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Law Educator, Esq.
Law Educator, Esq., Lawyer
Category: Real Estate Law
Satisfied Customers: 110506
Experience:  Licensed attorney practicing landlord-tenant, land use and other real estate law and litigation.
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I need to speak with an attorney regarding a civil matter. I

Customer Question

I need to speak with an attorney regarding a civil matter. I bought my mobile home a little over a year ago inside the Silver Springs Sub Division in Clinton Township, MI. Before my husband and I bought the home, the park claimed to have it inspected. We contacted our homeowners insurance company (American Modern) to inspect water damage and black mold coming from our kitchen area, plus rotted wood near our master bathroom shower pan. Not realizing that according to homeowners insurance, they would not pick up anything on these damages. According to their expertise, this was an ongoing issue for the past 3-4 yrs. The park never informed us of this. I would like to have an attorney look over our papers to see if there is any loophole of such. Someone should be held responsible for this. Please advise.
Submitted: 3 months ago.
Category: Real Estate Law
Expert:  Law Educator, Esq. replied 3 months ago.
Thank you for your question. I look forward to working with you to provide you the information you are seeking for educational purposes only.
In order for someone to be liable, it would be the seller if your insurance plan specifically does not cover this type of damage. To hold the seller liable on an as is sale, which the law says any sale of used items would be, you have to prove that the seller at the time of the sale knew the property was not fit for its suited purpose or knew about a hidden defect and failed to disclose. If you can prove the knowledge of the seller at the time of the sale, then you can pursue the seller for breach of the warranty of merchantability or breach of the warranty of good faith, which are really the only warranty rights (common law implied warranties) that a purchaser of a used item has.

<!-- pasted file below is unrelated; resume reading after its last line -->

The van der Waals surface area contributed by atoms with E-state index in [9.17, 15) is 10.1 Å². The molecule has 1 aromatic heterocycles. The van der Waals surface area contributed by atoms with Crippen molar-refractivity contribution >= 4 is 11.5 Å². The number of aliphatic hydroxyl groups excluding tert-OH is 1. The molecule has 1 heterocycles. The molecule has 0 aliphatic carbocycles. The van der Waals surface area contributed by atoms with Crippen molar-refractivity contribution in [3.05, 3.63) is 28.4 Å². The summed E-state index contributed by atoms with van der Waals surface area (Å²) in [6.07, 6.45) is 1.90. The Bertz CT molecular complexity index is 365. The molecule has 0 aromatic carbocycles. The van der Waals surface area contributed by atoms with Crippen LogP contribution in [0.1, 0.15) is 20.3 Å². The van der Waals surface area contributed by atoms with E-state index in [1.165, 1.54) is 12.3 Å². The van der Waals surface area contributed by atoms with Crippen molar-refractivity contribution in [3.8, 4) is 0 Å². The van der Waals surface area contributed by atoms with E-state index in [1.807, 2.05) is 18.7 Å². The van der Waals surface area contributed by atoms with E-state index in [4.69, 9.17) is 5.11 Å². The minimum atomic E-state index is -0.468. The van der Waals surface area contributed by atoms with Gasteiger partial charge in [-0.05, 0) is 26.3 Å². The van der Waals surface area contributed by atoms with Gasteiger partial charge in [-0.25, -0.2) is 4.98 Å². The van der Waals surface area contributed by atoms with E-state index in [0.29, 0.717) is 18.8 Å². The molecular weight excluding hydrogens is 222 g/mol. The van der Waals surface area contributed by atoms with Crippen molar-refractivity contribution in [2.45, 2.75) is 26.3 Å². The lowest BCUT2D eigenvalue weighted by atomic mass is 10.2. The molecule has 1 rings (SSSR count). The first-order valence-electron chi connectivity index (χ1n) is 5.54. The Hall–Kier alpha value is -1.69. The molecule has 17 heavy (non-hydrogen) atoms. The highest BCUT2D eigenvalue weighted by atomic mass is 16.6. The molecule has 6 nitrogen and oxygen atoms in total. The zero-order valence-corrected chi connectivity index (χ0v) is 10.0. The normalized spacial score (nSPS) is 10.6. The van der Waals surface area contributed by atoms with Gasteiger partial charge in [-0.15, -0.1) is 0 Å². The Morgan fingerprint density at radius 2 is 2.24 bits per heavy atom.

In an as is sale, the law says "caveat emptor" or buyer beware and it places the liability for any hidden defects on the buyer and not the seller. So it was on the buyer in this purchase to inspect the home prior to purchase.
If the insurance contract states that they exclude mold or this type of damage, there is generally nothing you can do to change that contract to force coverage though. What does the contract state specifically?
Customer: replied 3 months ago.
The contract states limited coverage for mold and the slow leak is considered wear and not covered.
Expert:  Law Educator, Esq. replied 3 months ago.
Thank you for your reply.
If they have limited mold coverage, you need to seek coverage at least for that from the insurer. As far as the slow leak, if wear is not covered there is no loophole for that other than proving the slow leak was not caused by wear but by actual damage to the home from some cause other than wear.
Customer: replied 3 months ago.
In the exclusions it states loss due and confined to wear and tear, lack of maintenance, neglect or abusive use, mold, rotting, rust, corrosion, marring, deterioration and smog.
Expert:  Law Educator, Esq. replied 3 months ago.

Thank you for your additional information.

If the policy has such an exclusion, you have to go after the seller as I said above by proving the seller knew or should have known of the defects prior to the sale and failed to inform you of them.

Customer: replied 3 months ago.
How would we be able to prove that the seller had knowledge of the water damage and would it be worth legal fees and court costs for $3000 worth of repairs?
Expert:  Law Educator, Esq. replied 3 months ago.
Thank you for your reply.
You would have to get copies of their inspection report to show that their inspector knew about the damage and they failed to disclose it or you would need one of the seller's employees to tell you the truth about the seller's knowledge. As I said above, it is not easy. Generally, attorney's fees could be avoided suing in small claims without an attorney if the damage is not that high.

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